Film critic

Robert Chazal, who served for 30 years as the film critic of what was then France’s widest circulation daily paper, France-Soir, died in a Paris area clinic April 12. He was 89 and had been ill for several years.

In a nation where general-circulation newspapers and magazines have always followed cinema as diligently as they cover politics, Chazal’s was a household name in the manner of America’s Roger Ebert.

Chazal, whose style was straightforward and witty, excelled at making allegedly “difficult” films accessible to the common reader and did much to impart his unpretentious love of movies to the masses.

He began as a critic in 1936, writing through the years for a vast array of popular and trade publications. But it was at France-Soir — where his column, accompanied by a photo of his distinctive bald noggin, often began on the front page — from 1957 to 1988 that Chazal made his greatest impact.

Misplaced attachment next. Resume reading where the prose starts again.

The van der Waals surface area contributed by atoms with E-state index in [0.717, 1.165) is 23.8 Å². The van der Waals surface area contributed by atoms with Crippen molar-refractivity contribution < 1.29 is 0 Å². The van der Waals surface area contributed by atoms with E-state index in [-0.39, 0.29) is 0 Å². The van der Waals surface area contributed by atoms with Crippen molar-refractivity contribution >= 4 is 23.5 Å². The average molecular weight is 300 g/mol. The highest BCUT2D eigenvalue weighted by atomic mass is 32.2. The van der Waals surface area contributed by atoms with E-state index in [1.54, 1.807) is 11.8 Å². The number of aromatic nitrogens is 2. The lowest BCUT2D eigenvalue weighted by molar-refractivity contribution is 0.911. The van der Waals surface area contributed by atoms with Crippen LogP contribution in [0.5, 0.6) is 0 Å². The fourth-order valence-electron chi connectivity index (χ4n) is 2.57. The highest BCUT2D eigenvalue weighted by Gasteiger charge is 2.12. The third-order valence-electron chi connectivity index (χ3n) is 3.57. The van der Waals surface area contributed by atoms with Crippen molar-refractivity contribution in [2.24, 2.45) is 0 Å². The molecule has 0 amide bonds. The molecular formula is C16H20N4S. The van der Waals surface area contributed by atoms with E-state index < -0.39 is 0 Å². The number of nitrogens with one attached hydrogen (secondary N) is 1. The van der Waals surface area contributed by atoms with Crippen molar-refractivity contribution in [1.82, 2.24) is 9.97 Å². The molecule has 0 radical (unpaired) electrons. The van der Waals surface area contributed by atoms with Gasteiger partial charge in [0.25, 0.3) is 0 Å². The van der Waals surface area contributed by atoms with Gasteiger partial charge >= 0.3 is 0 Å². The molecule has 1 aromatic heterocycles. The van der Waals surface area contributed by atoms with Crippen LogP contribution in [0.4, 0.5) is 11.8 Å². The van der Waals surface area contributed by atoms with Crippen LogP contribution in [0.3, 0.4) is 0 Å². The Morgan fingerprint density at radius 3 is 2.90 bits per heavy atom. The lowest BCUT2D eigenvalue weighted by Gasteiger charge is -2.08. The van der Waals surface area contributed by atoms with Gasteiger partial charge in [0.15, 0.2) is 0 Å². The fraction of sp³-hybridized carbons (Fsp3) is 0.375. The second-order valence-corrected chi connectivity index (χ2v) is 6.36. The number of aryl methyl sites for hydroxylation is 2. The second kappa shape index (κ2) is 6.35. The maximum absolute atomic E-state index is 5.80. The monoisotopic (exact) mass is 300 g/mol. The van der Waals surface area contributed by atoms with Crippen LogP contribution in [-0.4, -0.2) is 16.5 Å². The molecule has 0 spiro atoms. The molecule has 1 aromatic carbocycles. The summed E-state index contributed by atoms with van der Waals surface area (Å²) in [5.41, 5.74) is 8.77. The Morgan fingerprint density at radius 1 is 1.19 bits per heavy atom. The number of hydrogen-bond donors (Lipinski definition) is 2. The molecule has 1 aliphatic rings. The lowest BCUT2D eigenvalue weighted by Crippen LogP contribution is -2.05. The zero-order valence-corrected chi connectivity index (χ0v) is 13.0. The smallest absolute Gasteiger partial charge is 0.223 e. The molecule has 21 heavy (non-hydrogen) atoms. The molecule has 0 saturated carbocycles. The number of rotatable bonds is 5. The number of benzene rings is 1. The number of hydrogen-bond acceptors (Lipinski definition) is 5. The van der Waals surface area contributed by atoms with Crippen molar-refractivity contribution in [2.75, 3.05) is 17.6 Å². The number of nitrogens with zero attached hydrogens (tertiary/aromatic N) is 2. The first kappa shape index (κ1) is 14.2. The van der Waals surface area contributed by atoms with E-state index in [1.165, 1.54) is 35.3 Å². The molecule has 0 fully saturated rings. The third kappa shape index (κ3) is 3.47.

For many years president of the French Union of Film Critics and honorary president until his death, Chazal also penned biographies of Marcel Carne, Jean-Paul Belmondo, French comic Louis de Funes and Gerard Depardieu plus others.

He wrote several novels as well as one play, “La Moitie du plaisir” which was staged by tyro actor-director Robert Hossein in 1968. Hossein also directed the 1961 film “Le Jeu de la verite” from a screenplay by Chazal. In 1987 Chazel wrote a book-length history of the Cannes Film Festival for the event’s 40th anniversary.

He produced and moderated cinema-themed radio and television programs which were broadcast by Gaul’s leading media outlets.

When announcing this year’s selection of films on Wednesday April 24, Cannes Film Festival president Gilles Jacob paid special fond tribute to Chazal.

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